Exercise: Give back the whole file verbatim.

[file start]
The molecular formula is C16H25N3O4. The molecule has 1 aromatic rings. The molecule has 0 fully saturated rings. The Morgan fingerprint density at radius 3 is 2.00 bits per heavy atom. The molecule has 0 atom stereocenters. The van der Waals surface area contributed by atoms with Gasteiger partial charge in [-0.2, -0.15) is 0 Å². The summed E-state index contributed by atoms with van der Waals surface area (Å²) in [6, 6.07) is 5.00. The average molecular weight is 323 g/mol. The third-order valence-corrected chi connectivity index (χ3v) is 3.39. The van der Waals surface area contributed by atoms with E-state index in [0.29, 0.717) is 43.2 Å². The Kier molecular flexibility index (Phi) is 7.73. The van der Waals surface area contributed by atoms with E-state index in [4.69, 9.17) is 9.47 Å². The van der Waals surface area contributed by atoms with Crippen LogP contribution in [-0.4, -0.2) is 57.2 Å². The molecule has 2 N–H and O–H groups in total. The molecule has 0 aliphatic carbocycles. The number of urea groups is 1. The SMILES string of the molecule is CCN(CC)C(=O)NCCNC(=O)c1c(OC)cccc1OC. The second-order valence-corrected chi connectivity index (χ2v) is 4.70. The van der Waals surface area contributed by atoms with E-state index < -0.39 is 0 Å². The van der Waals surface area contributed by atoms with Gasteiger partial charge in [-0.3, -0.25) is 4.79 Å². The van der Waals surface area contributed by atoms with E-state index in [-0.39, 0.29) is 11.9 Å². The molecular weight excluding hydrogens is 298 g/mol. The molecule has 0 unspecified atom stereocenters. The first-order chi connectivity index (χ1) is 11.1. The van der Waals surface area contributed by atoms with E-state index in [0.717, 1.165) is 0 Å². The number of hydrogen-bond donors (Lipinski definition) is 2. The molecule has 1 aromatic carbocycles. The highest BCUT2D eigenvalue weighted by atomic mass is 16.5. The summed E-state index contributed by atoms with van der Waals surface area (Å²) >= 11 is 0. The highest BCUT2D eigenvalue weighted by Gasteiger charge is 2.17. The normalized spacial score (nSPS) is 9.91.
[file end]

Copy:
The molecular formula is C16H25N3O4. The molecule has 1 aromatic rings. The molecule has 0 fully saturated rings. The Morgan fingerprint density at radius 3 is 2.00 bits per heavy atom. The molecule has 0 atom stereocenters. The van der Waals surface area contributed by atoms with Gasteiger partial charge in [-0.2, -0.15) is 0 Å². The summed E-state index contributed by atoms with van der Waals surface area (Å²) in [6, 6.07) is 5.00. The average molecular weight is 323 g/mol. The third-order valence-corrected chi connectivity index (χ3v) is 3.39. The van der Waals surface area contributed by atoms with E-state index in [0.29, 0.717) is 43.2 Å². The Kier molecular flexibility index (Phi) is 7.73. The van der Waals surface area contributed by atoms with E-state index in [4.69, 9.17) is 9.47 Å². The van der Waals surface area contributed by atoms with Crippen LogP contribution in [-0.4, -0.2) is 57.2 Å². The molecule has 2 N–H and O–H groups in total. The molecule has 0 aliphatic carbocycles. The number of urea groups is 1. The SMILES string of the molecule is CCN(CC)C(=O)NCCNC(=O)c1c(OC)cccc1OC. The second-order valence-corrected chi connectivity index (χ2v) is 4.70. The van der Waals surface area contributed by atoms with E-state index < -0.39 is 0 Å². The van der Waals surface area contributed by atoms with Gasteiger partial charge in [-0.3, -0.25) is 4.79 Å². The van der Waals surface area contributed by atoms with E-state index in [-0.39, 0.29) is 11.9 Å². The molecular weight excluding hydrogens is 298 g/mol. The molecule has 0 unspecified atom stereocenters. The first-order chi connectivity index (χ1) is 11.1. The van der Waals surface area contributed by atoms with E-state index in [0.717, 1.165) is 0 Å². The number of hydrogen-bond donors (Lipinski definition) is 2. The molecule has 1 aromatic carbocycles. The highest BCUT2D eigenvalue weighted by atomic mass is 16.5. The summed E-state index contributed by atoms with van der Waals surface area (Å²) >= 11 is 0. The highest BCUT2D eigenvalue weighted by Gasteiger charge is 2.17. The normalized spacial score (nSPS) is 9.91.